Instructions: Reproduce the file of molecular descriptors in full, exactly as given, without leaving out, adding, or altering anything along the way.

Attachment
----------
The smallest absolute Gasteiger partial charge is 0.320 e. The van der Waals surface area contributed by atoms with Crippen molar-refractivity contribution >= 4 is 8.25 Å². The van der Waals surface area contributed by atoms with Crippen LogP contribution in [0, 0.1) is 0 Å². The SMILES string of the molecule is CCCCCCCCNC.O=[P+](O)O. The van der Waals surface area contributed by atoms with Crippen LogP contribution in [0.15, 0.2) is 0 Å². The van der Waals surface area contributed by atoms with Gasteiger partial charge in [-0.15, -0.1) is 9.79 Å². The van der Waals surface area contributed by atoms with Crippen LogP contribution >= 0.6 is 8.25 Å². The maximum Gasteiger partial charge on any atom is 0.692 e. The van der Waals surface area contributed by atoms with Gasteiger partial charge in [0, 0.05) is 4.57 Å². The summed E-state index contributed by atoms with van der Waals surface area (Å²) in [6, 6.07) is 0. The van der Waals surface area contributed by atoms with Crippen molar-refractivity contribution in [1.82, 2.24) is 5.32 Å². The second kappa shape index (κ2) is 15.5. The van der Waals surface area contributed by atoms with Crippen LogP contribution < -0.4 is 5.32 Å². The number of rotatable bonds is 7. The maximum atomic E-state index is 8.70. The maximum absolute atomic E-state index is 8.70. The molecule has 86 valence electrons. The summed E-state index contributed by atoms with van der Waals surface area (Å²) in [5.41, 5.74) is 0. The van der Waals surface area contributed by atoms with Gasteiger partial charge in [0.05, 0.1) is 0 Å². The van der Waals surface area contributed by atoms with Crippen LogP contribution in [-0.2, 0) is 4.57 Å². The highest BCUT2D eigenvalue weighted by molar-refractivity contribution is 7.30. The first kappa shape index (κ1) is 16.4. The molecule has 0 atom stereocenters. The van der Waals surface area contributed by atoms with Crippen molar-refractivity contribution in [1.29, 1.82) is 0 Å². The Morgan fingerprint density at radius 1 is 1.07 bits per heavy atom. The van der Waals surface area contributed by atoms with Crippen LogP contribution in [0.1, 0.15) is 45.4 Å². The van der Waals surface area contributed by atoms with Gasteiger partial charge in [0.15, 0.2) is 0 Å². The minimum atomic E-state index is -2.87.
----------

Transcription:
The smallest absolute Gasteiger partial charge is 0.320 e. The van der Waals surface area contributed by atoms with Crippen molar-refractivity contribution >= 4 is 8.25 Å². The van der Waals surface area contributed by atoms with Crippen LogP contribution in [0, 0.1) is 0 Å². The SMILES string of the molecule is CCCCCCCCNC.O=[P+](O)O. The van der Waals surface area contributed by atoms with Crippen LogP contribution in [0.15, 0.2) is 0 Å². The van der Waals surface area contributed by atoms with Gasteiger partial charge in [-0.15, -0.1) is 9.79 Å². The van der Waals surface area contributed by atoms with Crippen LogP contribution >= 0.6 is 8.25 Å². The maximum Gasteiger partial charge on any atom is 0.692 e. The van der Waals surface area contributed by atoms with Gasteiger partial charge in [0, 0.05) is 4.57 Å². The summed E-state index contributed by atoms with van der Waals surface area (Å²) in [6, 6.07) is 0. The van der Waals surface area contributed by atoms with Crippen molar-refractivity contribution in [1.82, 2.24) is 5.32 Å². The second kappa shape index (κ2) is 15.5. The van der Waals surface area contributed by atoms with Crippen LogP contribution < -0.4 is 5.32 Å². The number of rotatable bonds is 7. The maximum atomic E-state index is 8.70. The maximum absolute atomic E-state index is 8.70. The molecule has 86 valence electrons. The summed E-state index contributed by atoms with van der Waals surface area (Å²) in [5.41, 5.74) is 0. The van der Waals surface area contributed by atoms with Gasteiger partial charge in [0.05, 0.1) is 0 Å². The van der Waals surface area contributed by atoms with Crippen LogP contribution in [-0.2, 0) is 4.57 Å². The highest BCUT2D eigenvalue weighted by molar-refractivity contribution is 7.30. The first kappa shape index (κ1) is 16.4. The molecule has 0 atom stereocenters. The van der Waals surface area contributed by atoms with Crippen molar-refractivity contribution in [1.29, 1.82) is 0 Å². The Morgan fingerprint density at radius 1 is 1.07 bits per heavy atom. The van der Waals surface area contributed by atoms with Crippen LogP contribution in [0.1, 0.15) is 45.4 Å². The van der Waals surface area contributed by atoms with Gasteiger partial charge in [0.15, 0.2) is 0 Å². The minimum atomic E-state index is -2.87.